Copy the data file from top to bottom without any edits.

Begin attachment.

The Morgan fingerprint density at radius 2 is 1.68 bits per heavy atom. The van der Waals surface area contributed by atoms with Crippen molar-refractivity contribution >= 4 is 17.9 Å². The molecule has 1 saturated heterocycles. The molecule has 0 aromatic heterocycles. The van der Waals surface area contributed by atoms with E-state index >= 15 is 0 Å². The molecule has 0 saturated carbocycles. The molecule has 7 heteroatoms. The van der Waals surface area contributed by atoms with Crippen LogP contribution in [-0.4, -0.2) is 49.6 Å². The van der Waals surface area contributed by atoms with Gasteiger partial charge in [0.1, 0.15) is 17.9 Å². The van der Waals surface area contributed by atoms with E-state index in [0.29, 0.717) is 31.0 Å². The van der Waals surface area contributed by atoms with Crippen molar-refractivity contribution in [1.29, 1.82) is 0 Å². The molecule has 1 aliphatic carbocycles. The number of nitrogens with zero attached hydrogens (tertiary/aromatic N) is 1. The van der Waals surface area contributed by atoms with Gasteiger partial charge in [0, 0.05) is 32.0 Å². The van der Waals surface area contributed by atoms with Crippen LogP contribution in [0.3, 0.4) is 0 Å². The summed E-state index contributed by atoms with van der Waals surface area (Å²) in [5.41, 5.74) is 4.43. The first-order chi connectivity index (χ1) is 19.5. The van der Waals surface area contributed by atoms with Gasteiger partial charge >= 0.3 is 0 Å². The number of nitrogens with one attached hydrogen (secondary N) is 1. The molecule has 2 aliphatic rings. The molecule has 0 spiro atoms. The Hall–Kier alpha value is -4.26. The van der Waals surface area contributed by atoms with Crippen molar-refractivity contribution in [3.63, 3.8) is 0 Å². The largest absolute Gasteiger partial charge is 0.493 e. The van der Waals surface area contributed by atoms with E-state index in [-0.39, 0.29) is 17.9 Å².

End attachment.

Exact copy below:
The Morgan fingerprint density at radius 2 is 1.68 bits per heavy atom. The van der Waals surface area contributed by atoms with Crippen molar-refractivity contribution >= 4 is 17.9 Å². The molecule has 1 saturated heterocycles. The molecule has 0 aromatic heterocycles. The van der Waals surface area contributed by atoms with E-state index >= 15 is 0 Å². The molecule has 0 saturated carbocycles. The molecule has 7 heteroatoms. The van der Waals surface area contributed by atoms with Crippen LogP contribution in [-0.4, -0.2) is 49.6 Å². The van der Waals surface area contributed by atoms with Gasteiger partial charge in [0.1, 0.15) is 17.9 Å². The van der Waals surface area contributed by atoms with E-state index in [0.29, 0.717) is 31.0 Å². The van der Waals surface area contributed by atoms with Crippen molar-refractivity contribution in [1.29, 1.82) is 0 Å². The molecule has 1 aliphatic carbocycles. The number of nitrogens with zero attached hydrogens (tertiary/aromatic N) is 1. The van der Waals surface area contributed by atoms with Gasteiger partial charge in [0, 0.05) is 32.0 Å². The van der Waals surface area contributed by atoms with Crippen LogP contribution in [0.3, 0.4) is 0 Å². The summed E-state index contributed by atoms with van der Waals surface area (Å²) in [5.41, 5.74) is 4.43. The first-order chi connectivity index (χ1) is 19.5. The van der Waals surface area contributed by atoms with Gasteiger partial charge >= 0.3 is 0 Å². The number of nitrogens with one attached hydrogen (secondary N) is 1. The molecule has 2 aliphatic rings. The molecule has 0 spiro atoms. The Hall–Kier alpha value is -4.26. The van der Waals surface area contributed by atoms with Crippen molar-refractivity contribution in [3.63, 3.8) is 0 Å². The largest absolute Gasteiger partial charge is 0.493 e. The van der Waals surface area contributed by atoms with E-state index in [-0.39, 0.29) is 17.9 Å².